What is a Psychoeducational Assessment
AKA: Psych-ed assessment, educational assessment, PEA
Parents often become aware of PEA's when their child's school has observed that the student may have cognitive issues, learning disabilities and/or other social behavioral issues and recommends or requests an official assessment. People have different strengths and weaknesses; a psychoeducational assessment identifies those strengths and weaknesses, and the results of an assessment will create a learning plan to best support an individuals goals in school and life. A psych-ed assessment is administered by a Registered Psychologist, and they use standardized tests, observations, interviews, and school records to develop a complete perspective of an individuals academic and cognitive abilities. The process and timeline is illustrated in What You Can Expect.
Early Intervention with a Psychoeducational Assessment
Psychoeducational assessments are valuable for people at any age because the learnings can be applied throughout life. However, we would like to emphasize the importance of early intervention. Psychoeducational assessments can start as early as 3.5 years of age. There are other assessment tools available for younger children, and they can test social skills, behaviors skills, and fine/gross motor capabilities. For example, autism assessments can start as early as 13 months. For more information regarding the assessments available to your child, contact Kerri.
Having a very young child who is experiencing difficulty at school is distressing for parents as well as for the child. It can affect the whole family, including siblings. When a teacher calls a parent to discuss concern about their child’s slower than anticipated academic skill development, feelings of anxiety and stress quickly follow.
Early Signs of a learning problem
Children who have a history of delays with early development are more likely to struggle with learning when they are school aged. Did your child exhibited early language delays, such as developing speech after the age of 3 years; or had fine motor delays, such as reluctant to colour, difficulty with using scissors, tying shoe laces or doing up buttons; or was always on the go or seemed to have difficulty paying attention even for short periods of time.
When might you consider having a psychoeducational assessment completed?
Your child could benefit from a psychoeducational assessment if they struggled to learn letter names or letter sounds, if they had speech difficulties, if they struggled to learn numbers, if printing numbers and letters was difficult, if there were difficulties in learning the names of shapes or colours. Teachers may also note that your child needs more time to meet curriculum expectations, your child needed one to one assistance to complete work, your child was not paying attention when the lesson was taught, or they needed more space around them so not to disturb their neighbours.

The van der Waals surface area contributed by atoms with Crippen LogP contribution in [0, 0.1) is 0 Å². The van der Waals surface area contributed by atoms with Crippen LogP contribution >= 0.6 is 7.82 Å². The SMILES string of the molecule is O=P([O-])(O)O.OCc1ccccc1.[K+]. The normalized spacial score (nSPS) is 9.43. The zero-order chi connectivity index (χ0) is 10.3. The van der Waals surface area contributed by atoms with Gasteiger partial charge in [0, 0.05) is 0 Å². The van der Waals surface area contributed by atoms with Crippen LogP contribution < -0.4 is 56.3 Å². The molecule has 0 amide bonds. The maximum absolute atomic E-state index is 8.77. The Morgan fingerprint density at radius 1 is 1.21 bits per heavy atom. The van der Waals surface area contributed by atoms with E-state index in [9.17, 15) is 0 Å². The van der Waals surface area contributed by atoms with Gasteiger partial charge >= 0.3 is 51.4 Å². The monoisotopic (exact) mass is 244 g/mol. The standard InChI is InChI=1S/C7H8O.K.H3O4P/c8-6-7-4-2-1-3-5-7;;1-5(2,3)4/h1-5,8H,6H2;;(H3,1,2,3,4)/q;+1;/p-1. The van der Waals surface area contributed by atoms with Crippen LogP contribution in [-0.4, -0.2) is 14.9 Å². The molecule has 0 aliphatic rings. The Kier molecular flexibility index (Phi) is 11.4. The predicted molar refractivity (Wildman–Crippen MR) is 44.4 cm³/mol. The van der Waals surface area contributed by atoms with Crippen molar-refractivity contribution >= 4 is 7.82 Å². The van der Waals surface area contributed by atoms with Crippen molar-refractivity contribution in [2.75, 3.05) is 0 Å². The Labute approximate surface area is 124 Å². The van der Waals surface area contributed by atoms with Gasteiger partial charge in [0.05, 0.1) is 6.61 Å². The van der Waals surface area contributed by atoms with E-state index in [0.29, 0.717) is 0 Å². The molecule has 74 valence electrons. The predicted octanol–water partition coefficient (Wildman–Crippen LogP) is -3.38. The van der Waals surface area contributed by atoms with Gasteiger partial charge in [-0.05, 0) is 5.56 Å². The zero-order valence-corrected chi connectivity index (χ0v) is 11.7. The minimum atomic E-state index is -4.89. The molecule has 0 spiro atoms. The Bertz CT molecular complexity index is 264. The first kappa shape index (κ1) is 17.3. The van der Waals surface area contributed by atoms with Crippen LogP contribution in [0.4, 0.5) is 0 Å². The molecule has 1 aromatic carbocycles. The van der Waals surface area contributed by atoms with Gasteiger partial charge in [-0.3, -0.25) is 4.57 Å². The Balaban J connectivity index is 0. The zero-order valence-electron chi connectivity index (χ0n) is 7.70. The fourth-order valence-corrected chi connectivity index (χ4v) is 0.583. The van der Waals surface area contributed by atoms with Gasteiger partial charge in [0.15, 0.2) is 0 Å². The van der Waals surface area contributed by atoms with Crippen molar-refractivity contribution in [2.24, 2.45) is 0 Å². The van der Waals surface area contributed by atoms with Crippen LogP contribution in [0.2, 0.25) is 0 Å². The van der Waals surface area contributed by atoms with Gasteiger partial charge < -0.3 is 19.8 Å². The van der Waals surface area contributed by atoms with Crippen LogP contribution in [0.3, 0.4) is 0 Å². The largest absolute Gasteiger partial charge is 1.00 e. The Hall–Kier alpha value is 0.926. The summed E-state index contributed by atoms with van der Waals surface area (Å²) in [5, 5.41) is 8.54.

Helping Good Students Continue Excelling
Individuals often wait until behavioral problems arise or when grades are affected. A Psychoeducational report can support students who are already excelling. By setting achievable goals, and by identifying effective learning strategies, good students can get even better!
People Can be Gifted in Diverse Ways
The traditional education system rewards a specific set of skills, and it does a great job of measuring those skills. However, some skills aren't encompassed by our K-12 curriculum. Emotional skills, behavior and creativity can be measured in a psych-ed assessment, but they are not always measured in our K-12 curriculum.
Understand How To Support Problem Areas
A psychoeducational assessment will identify problem areas, and these problem areas might've been unknown prior to the report. When you identify a problem, you can begin addressing it, so students, teachers, and parents will be better equipped to support psychoeducational deficiencies after a report has been prepared.
What You can Expect From a Psychoeducational Assessment
In total, a psychoeducational takes ~16 hours to complete each. The timeline consists of an information gathering session with parents or guardians, observations conducted by school personnel, testing by a qualified psychologist, behavior and personality assessments. Personality assessments are only completed for Adult assessments. This graphic displays the timeline for a psych-ed assessment.
What is Included in a Psychoeducational Report?
an IQ &/or cognitive function,
grade level performance vs achievement,
behavior &/or social skills,
variety of recommendations based on your child's strengths and weaknesses
You'll receive a 15-20 page hard copy comprehensive report about the Psychoeducational Assessment. When appropriate a diagnosis may be provided that aligns with the Diagnostic and Statistical Manual of Mental Disorders- 5th Edition (DSM-V) and Special Educational Coding Criteria. These reports provide a better understanding of your child's learning style, so they can be better supported by teachers and parents.
**Please note, there may be times when additional testing may be recommended that may not be covered in a psychoeducational assessment. Further testing may be recommended by your psychologist.
The Disabilities that a Psychoeducational Assessment can Diagnose
Dyslexia, dyscalculia, and dysgraphia are examples of some of the learning disabilities that psychoeducational assessment can diagnose. When appropriate a diagnosis may be provided that aligns with the Diagnostic and Statistical Manual of Mental Disorders- 5th Edition (DSM-V) and Special Educational Coding Criteria. For a more comprehensive list, see this help guide. People can also struggle with language, social, and communication skills, and the extent to which someone struggles with those skills can be identified in a psych-ed assessment.